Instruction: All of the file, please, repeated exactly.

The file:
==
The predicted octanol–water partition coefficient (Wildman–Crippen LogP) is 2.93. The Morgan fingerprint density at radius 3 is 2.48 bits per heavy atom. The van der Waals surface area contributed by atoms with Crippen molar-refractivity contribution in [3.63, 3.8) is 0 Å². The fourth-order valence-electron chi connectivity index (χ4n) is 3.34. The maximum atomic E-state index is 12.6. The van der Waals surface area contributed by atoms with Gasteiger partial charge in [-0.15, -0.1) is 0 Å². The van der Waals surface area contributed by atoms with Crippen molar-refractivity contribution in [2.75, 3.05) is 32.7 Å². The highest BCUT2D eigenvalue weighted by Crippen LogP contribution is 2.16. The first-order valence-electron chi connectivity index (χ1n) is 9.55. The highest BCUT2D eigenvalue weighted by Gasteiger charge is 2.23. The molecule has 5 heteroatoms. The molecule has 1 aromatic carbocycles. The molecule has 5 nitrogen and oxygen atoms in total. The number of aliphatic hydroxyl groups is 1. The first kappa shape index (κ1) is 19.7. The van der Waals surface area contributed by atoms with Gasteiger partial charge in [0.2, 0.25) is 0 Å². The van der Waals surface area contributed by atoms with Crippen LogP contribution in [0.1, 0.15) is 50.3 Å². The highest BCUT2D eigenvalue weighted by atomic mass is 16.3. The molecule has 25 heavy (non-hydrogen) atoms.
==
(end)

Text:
The predicted octanol–water partition coefficient (Wildman–Crippen LogP) is 2.93. The Morgan fingerprint density at radius 3 is 2.48 bits per heavy atom. The van der Waals surface area contributed by atoms with Crippen molar-refractivity contribution in [3.63, 3.8) is 0 Å². The fourth-order valence-electron chi connectivity index (χ4n) is 3.34. The maximum atomic E-state index is 12.6. The van der Waals surface area contributed by atoms with Gasteiger partial charge in [-0.15, -0.1) is 0 Å². The van der Waals surface area contributed by atoms with Crippen molar-refractivity contribution in [2.75, 3.05) is 32.7 Å². The highest BCUT2D eigenvalue weighted by Crippen LogP contribution is 2.16. The first-order valence-electron chi connectivity index (χ1n) is 9.55. The highest BCUT2D eigenvalue weighted by Gasteiger charge is 2.23. The molecule has 5 heteroatoms. The molecule has 1 aromatic carbocycles. The molecule has 5 nitrogen and oxygen atoms in total. The number of aliphatic hydroxyl groups is 1. The first kappa shape index (κ1) is 19.7. The van der Waals surface area contributed by atoms with Gasteiger partial charge in [0.2, 0.25) is 0 Å². The van der Waals surface area contributed by atoms with Crippen LogP contribution in [0.1, 0.15) is 50.3 Å². The highest BCUT2D eigenvalue weighted by atomic mass is 16.3. The molecule has 25 heavy (non-hydrogen) atoms.